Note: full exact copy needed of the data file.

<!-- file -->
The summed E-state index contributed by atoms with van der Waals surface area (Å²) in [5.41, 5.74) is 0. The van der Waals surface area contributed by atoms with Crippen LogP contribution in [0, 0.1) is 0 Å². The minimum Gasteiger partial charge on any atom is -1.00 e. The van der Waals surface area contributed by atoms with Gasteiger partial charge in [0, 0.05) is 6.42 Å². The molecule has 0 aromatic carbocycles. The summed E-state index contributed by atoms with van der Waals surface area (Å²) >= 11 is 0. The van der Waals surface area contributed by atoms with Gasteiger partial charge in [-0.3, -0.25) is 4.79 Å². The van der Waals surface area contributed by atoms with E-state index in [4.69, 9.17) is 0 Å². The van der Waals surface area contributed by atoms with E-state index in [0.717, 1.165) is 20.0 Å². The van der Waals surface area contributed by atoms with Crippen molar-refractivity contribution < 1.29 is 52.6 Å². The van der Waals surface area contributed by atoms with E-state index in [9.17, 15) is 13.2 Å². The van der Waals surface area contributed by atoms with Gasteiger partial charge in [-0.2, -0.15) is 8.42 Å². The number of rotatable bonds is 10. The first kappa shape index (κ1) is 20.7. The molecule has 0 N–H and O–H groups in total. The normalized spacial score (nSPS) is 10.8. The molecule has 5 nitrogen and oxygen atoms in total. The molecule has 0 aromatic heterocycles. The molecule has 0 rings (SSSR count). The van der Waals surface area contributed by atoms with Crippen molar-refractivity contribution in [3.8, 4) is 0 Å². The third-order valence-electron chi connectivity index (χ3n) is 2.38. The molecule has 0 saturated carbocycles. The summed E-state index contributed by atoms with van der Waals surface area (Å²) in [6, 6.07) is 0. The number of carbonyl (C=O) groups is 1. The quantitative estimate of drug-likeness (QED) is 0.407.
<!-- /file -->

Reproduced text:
The summed E-state index contributed by atoms with van der Waals surface area (Å²) in [5.41, 5.74) is 0. The van der Waals surface area contributed by atoms with Crippen LogP contribution in [0, 0.1) is 0 Å². The minimum Gasteiger partial charge on any atom is -1.00 e. The van der Waals surface area contributed by atoms with Gasteiger partial charge in [0, 0.05) is 6.42 Å². The molecule has 0 aromatic carbocycles. The summed E-state index contributed by atoms with van der Waals surface area (Å²) >= 11 is 0. The van der Waals surface area contributed by atoms with Gasteiger partial charge in [-0.3, -0.25) is 4.79 Å². The van der Waals surface area contributed by atoms with E-state index in [4.69, 9.17) is 0 Å². The van der Waals surface area contributed by atoms with E-state index in [0.717, 1.165) is 20.0 Å². The van der Waals surface area contributed by atoms with Crippen molar-refractivity contribution < 1.29 is 52.6 Å². The van der Waals surface area contributed by atoms with E-state index in [9.17, 15) is 13.2 Å². The van der Waals surface area contributed by atoms with Gasteiger partial charge in [-0.2, -0.15) is 8.42 Å². The number of rotatable bonds is 10. The first kappa shape index (κ1) is 20.7. The molecule has 0 N–H and O–H groups in total. The normalized spacial score (nSPS) is 10.8. The molecule has 5 nitrogen and oxygen atoms in total. The molecule has 0 aromatic heterocycles. The molecule has 0 rings (SSSR count). The van der Waals surface area contributed by atoms with Crippen molar-refractivity contribution in [3.8, 4) is 0 Å². The third-order valence-electron chi connectivity index (χ3n) is 2.38. The molecule has 0 saturated carbocycles. The summed E-state index contributed by atoms with van der Waals surface area (Å²) in [6, 6.07) is 0. The number of carbonyl (C=O) groups is 1. The quantitative estimate of drug-likeness (QED) is 0.407.